SEATTLE, Washington — Education is often called “the great equalizer.” Indeed, experts believe that stronger investment in equitable educational opportunities is vital to reducing extreme income inequality in developing nations. This has lead to great strides in increasing access to education across the board. Challenges remain, however. If left unaddressed, adverse effects on students’ learning environments have the potential to unravel these hard-fought gains.
Universal Education, Universal Benefits
According to Oxfam International, universal primary and secondary education has the power to reduce extreme poverty by half. Moreover, an adult’s level of educational attainment is closely tied to social mobility. In other words, this means that well-educated children from disadvantaged families are more likely to advance economically than their peers.
Improving global education is also beneficial for the private sector. Research has found that educational funding exhibits a particularly high return-on-investment, for example, as much of the world’s talent pool resides in low-income countries and emerging market economies. By helping to fund education in the developing world, foreign governments are essentially providing training programs for potential recruits to the international workforce.
(Some) Low-Income Students Are Falling Behind
Despite the gains being made in making education more accessible across the board, however, some students are finding themselves increasingly left behind. In particular, those coming from low-income backgrounds face additional challenges that stem from the rough home environments in which they find themselves. This means less ability to take advantage of the new opportunities available to students. Thus, many are arguing that more drastic changes are needed to ensure their students’ success.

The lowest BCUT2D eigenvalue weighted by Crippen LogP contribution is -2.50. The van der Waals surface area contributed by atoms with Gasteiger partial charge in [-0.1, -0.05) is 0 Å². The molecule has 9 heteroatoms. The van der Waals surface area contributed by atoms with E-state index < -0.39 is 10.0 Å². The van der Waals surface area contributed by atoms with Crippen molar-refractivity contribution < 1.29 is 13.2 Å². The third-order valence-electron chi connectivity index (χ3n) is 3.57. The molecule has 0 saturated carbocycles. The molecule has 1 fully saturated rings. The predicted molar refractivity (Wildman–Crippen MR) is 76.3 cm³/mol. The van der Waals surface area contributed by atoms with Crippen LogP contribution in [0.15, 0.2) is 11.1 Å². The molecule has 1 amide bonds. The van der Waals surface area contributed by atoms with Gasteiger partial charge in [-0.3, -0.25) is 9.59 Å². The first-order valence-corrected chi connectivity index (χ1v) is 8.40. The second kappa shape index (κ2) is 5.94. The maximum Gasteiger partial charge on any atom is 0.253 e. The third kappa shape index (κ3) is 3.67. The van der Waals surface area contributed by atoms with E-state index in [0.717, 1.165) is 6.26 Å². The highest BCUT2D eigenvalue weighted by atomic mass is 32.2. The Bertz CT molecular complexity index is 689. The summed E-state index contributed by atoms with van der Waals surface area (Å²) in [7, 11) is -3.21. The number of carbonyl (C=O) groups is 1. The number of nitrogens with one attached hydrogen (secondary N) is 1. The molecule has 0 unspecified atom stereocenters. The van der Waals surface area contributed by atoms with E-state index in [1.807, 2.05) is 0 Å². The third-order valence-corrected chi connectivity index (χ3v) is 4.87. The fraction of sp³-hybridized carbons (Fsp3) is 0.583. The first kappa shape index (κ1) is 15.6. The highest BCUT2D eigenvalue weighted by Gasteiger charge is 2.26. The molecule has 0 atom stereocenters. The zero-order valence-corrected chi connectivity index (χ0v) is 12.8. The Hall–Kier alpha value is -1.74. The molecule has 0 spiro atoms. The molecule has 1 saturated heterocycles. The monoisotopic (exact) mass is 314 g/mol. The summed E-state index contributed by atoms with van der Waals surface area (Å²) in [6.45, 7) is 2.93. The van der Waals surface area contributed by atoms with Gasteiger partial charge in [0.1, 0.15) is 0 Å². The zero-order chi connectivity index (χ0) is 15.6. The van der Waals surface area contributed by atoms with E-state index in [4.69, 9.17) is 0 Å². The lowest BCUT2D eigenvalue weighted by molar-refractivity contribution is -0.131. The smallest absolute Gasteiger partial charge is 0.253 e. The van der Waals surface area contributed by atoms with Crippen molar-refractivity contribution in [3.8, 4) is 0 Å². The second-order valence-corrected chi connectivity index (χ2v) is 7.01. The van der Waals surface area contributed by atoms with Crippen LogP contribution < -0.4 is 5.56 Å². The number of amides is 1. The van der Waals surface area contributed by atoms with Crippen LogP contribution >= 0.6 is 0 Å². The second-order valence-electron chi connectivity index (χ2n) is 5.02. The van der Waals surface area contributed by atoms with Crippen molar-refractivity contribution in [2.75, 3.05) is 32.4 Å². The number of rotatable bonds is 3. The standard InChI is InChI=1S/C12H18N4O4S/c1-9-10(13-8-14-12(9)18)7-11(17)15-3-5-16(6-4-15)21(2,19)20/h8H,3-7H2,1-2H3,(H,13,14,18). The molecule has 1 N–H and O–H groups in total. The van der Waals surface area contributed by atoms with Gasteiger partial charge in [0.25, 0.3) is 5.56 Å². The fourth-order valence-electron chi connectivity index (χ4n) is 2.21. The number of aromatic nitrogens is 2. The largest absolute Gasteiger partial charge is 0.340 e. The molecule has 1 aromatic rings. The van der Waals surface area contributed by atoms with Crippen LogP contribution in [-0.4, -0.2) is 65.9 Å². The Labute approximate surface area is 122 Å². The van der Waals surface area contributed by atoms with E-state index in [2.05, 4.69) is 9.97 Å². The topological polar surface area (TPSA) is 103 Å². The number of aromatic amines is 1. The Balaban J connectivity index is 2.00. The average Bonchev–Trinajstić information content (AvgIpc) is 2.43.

Research has demonstrated that educational enrollment in countries with emerging market economies drops nearly 51% from primary to secondary education. This difference is even starker when it comes to tertiary education; In countries like Ethiopia, India and Nigeria, college enrollment numbers decrease a further 91% from secondary education. This means that only a fraction of a fraction of those attending primary school will continue on to college.
In Nairobi, Kenya, one school has taken action to identify the reasons for its high dropout rate. The ensuing investigation revealed that poor student-parent-teacher relationships, little exposure to the outside world, as well as lack of electricity and space to do homework were among the most pressing issues to address when it comes to keeping students in school.
The Women’s Burden
Education has also a large impact on gender inequality. As women are disproportionately less educated than men, this further contributes to the worldwide gender-based disenfranchisement of women. Each additional year of schooling, for example, has the power to increase the average woman’s lifetime earnings by 20%. This is in addition to the liberating effect of having more agency over matters like marriage and pregnancy. Completing primary and secondary schooling alone can significantly scale down child marriages, maternal deaths and child deaths globally.
Although the payoff is substantial, however, “[s]tudies consistently reinforce that girls who face multiple disadvantages — such as low family income, living in remote or underserved locations, disability or belonging to a minority ethnolinguistic group — are farthest behind in terms of access to and completion of education.” Issues such as physical and sexual violence, child marriages and strict cultural norms create obstacles for women seeking to receive a full education. Addressing these issues is thus necessary to empowering women.
Improving Students’ Learning Environments Means Improving Education
As seen above, when adverse effects on a student’s environment go ignored, the student cannot prioritize school; they must instead focus on survival. That is why it is essential that schools provide safe and supportive school environments.
Following its efforts to find the root of its dropout problems, the Ngunyumu Primary School in Nairobi, Kenya has begun working to implement plans to foster a better learning environment for its students. The project, done in conjunction with the Abbas Project, has already made considerable progress. Largely, this has come in the form of better after-school opportunities, mentoring and tutoring services and community involvement programs. Additionally, the school has greatly invested in educational technology.
Although adverse effects on students’ learning environments can be difficult to combat, it is certainly not impossible. In addition to accessibility, the safety, stability, and overall well-being of students must be top priorities in any educational development plan.
– Lizt Garcia